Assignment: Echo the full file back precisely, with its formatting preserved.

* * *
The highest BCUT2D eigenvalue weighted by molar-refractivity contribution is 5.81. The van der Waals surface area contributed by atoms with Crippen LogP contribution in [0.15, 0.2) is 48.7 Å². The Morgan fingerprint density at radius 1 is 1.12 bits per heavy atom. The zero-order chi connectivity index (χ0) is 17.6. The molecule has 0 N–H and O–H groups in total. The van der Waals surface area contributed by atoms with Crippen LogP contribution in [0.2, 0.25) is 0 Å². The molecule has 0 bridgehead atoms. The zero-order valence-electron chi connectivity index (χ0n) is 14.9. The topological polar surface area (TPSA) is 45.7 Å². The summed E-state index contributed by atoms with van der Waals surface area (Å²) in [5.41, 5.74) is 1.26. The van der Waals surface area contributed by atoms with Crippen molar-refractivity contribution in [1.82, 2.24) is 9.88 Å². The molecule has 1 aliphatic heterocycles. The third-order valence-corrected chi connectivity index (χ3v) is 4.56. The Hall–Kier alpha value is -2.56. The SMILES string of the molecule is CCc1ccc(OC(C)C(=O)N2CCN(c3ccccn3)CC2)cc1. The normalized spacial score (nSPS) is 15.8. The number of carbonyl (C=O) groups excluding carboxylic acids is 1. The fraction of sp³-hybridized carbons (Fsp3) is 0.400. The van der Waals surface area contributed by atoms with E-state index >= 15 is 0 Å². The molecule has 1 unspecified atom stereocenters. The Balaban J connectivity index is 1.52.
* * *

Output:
The highest BCUT2D eigenvalue weighted by molar-refractivity contribution is 5.81. The van der Waals surface area contributed by atoms with Crippen LogP contribution in [0.15, 0.2) is 48.7 Å². The Morgan fingerprint density at radius 1 is 1.12 bits per heavy atom. The zero-order chi connectivity index (χ0) is 17.6. The molecule has 0 N–H and O–H groups in total. The van der Waals surface area contributed by atoms with Crippen LogP contribution in [0.2, 0.25) is 0 Å². The molecule has 0 bridgehead atoms. The zero-order valence-electron chi connectivity index (χ0n) is 14.9. The topological polar surface area (TPSA) is 45.7 Å². The summed E-state index contributed by atoms with van der Waals surface area (Å²) in [5.41, 5.74) is 1.26. The van der Waals surface area contributed by atoms with Crippen molar-refractivity contribution in [1.82, 2.24) is 9.88 Å². The molecule has 1 aliphatic heterocycles. The third-order valence-corrected chi connectivity index (χ3v) is 4.56. The Hall–Kier alpha value is -2.56. The SMILES string of the molecule is CCc1ccc(OC(C)C(=O)N2CCN(c3ccccn3)CC2)cc1. The normalized spacial score (nSPS) is 15.8. The number of carbonyl (C=O) groups excluding carboxylic acids is 1. The fraction of sp³-hybridized carbons (Fsp3) is 0.400. The van der Waals surface area contributed by atoms with E-state index >= 15 is 0 Å². The molecule has 1 unspecified atom stereocenters. The Balaban J connectivity index is 1.52.